Around the summer of 1939, On Ice was slated as an excerpt for a two-reel clip show of various highlighted scenes, planned for Mickey’s 12th anniversary. Under Disney’s demands, instead of lifting the scenes from the original film, they were to be inked, painted, timed and filmed a second time. This notion was initially shelved. Years later, the original pencil test was discovered in Sharpsteen’s garage. Here it is as an added bonus: Click Here.

As with the previous Disney breakdown, the original document isn’t available. Instead, Mark Kausler’s notes from the draft are shown below the breakdown video. Obviously, this isn’t the season for ice-skating, but this should be enjoyable anyway!


on ice-model-sheet

(Thanks to Michael Barrier, Mark Kausler, Dave Gerstein and Charlie Judkins for their help.)


  • Just a note that Film Daily reported on April 7, 1934 that Gillett had arrived at Van Beuren. I suspect the first firings were not long afterward.

  • Brilliant article – I’d never heard the story about shutting Mickey and Minnie’s mouths before! I also love the original title card for this one, it sets the mood for the cartoon so well that it’s a pity it was lost in the reissue. Do any of the experts here know if any prints survive with the original titles intact?

  • I recall a strange looking recreation of this cartoon’s title card on TCM’s “Treasures from the Disney Vaults” a few weeks ago. Very crude and looks like they grabbed a screenshot and slopped it up. Here’s a good attempt though by my favorite YouTuber:

    • Thanks, though I’d love to see the real original titles. In recent years Disney have created a lot of fake openings for their shorts for release on DVD and other outlets. I would much rather see them put more effort into sourcing prints which contain the real deal and restoring them properly. I don’t know if an original print of ‘On Ice’ exists, but original titles for many other cartoons are held in private collections (they often pop up on ebay) and there are probably many more in archives around the world (the BFI, for example, holds quite a lot of nitrate Disney prints).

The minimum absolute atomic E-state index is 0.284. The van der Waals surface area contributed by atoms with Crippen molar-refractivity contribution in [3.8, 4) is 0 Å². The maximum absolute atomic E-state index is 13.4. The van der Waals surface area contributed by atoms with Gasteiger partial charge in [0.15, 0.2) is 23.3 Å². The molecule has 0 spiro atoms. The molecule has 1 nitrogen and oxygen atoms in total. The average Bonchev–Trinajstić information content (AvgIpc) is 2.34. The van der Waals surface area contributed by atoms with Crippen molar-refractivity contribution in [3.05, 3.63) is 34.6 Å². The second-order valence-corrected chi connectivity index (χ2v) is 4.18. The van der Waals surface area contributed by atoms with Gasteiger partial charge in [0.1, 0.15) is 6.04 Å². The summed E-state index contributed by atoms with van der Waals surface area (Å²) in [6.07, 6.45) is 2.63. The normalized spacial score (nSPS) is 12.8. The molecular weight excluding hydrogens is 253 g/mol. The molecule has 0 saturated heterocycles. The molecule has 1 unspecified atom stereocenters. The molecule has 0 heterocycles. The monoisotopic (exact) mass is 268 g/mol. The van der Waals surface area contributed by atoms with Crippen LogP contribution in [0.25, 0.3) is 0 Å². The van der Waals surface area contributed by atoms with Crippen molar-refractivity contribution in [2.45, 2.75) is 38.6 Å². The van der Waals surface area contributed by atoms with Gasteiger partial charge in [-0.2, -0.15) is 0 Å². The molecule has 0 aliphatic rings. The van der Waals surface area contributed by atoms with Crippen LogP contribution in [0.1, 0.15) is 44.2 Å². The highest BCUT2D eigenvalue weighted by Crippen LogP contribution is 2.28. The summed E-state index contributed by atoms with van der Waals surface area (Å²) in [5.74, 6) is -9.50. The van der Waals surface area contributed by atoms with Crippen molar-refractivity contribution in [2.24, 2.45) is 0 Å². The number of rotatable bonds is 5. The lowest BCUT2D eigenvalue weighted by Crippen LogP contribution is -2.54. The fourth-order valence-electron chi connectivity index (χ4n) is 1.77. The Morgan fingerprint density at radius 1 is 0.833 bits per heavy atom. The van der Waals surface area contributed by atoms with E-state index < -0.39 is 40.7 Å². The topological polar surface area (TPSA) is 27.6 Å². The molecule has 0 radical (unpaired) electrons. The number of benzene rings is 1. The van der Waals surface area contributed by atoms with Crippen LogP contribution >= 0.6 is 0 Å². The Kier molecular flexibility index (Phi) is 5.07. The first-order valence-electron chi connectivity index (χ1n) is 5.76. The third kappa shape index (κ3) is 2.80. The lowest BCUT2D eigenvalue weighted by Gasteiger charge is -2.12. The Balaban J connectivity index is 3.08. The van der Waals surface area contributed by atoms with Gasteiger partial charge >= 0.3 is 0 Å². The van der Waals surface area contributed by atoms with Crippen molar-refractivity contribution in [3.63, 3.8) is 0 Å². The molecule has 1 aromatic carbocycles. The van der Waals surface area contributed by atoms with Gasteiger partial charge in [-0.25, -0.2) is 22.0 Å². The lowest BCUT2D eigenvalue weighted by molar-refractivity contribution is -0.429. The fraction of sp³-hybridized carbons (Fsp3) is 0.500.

• I have to admit loving Goofy’s fishing method. You have no clue what’s going on until you see the fish underwater chewing the tobacco and looking up at the spittoon. The fact that it works — almost — is icing on the cake.

    • Later on in one of the Three Stooges shorts, with Curley, they are trying to catch fish. Curley asks Moe for chewing tobacco so that he can club the fish when they stick their heads out of the water to spit. Perhaps Goofy’s fishing technique was the inspiration for Curley’s idea.

  • The inspiration for the fishing gag goes back to comedies of the 1920’s and early teens. Here’s Stan Laurel doing a version from FLYING ELEPHANTS (1928):


  • Hello! I have a question. Was the film reel to the movie released to the public at any point? I came across an old film reel with this cartoon on it